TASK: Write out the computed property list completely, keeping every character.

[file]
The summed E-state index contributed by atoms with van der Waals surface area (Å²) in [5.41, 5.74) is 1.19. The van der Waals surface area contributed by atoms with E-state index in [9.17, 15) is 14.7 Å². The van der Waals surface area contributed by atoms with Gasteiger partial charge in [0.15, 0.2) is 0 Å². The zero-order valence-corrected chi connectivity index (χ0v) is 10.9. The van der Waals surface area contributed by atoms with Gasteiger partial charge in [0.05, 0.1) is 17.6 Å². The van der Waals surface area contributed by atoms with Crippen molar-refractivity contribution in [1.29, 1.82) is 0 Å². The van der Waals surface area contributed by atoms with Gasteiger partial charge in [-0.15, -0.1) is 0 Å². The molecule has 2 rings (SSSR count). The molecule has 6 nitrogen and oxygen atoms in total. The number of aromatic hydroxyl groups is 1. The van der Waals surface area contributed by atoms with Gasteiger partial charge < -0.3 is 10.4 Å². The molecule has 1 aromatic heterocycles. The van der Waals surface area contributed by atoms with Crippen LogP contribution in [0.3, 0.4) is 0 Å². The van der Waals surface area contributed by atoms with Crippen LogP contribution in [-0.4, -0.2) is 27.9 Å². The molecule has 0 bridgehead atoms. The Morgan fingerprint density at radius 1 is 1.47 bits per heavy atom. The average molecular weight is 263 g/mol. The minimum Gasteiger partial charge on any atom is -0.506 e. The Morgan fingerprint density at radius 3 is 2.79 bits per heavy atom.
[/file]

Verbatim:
The summed E-state index contributed by atoms with van der Waals surface area (Å²) in [5.41, 5.74) is 1.19. The van der Waals surface area contributed by atoms with E-state index in [9.17, 15) is 14.7 Å². The van der Waals surface area contributed by atoms with Gasteiger partial charge in [0.15, 0.2) is 0 Å². The zero-order valence-corrected chi connectivity index (χ0v) is 10.9. The van der Waals surface area contributed by atoms with Gasteiger partial charge in [0.05, 0.1) is 17.6 Å². The van der Waals surface area contributed by atoms with Crippen molar-refractivity contribution in [1.29, 1.82) is 0 Å². The van der Waals surface area contributed by atoms with Gasteiger partial charge in [-0.15, -0.1) is 0 Å². The molecule has 2 rings (SSSR count). The molecule has 6 nitrogen and oxygen atoms in total. The number of aromatic hydroxyl groups is 1. The van der Waals surface area contributed by atoms with Gasteiger partial charge < -0.3 is 10.4 Å². The molecule has 1 aromatic heterocycles. The van der Waals surface area contributed by atoms with Crippen LogP contribution in [0.3, 0.4) is 0 Å². The van der Waals surface area contributed by atoms with Crippen LogP contribution in [-0.4, -0.2) is 27.9 Å². The molecule has 0 bridgehead atoms. The Morgan fingerprint density at radius 1 is 1.47 bits per heavy atom. The average molecular weight is 263 g/mol. The minimum Gasteiger partial charge on any atom is -0.506 e. The Morgan fingerprint density at radius 3 is 2.79 bits per heavy atom.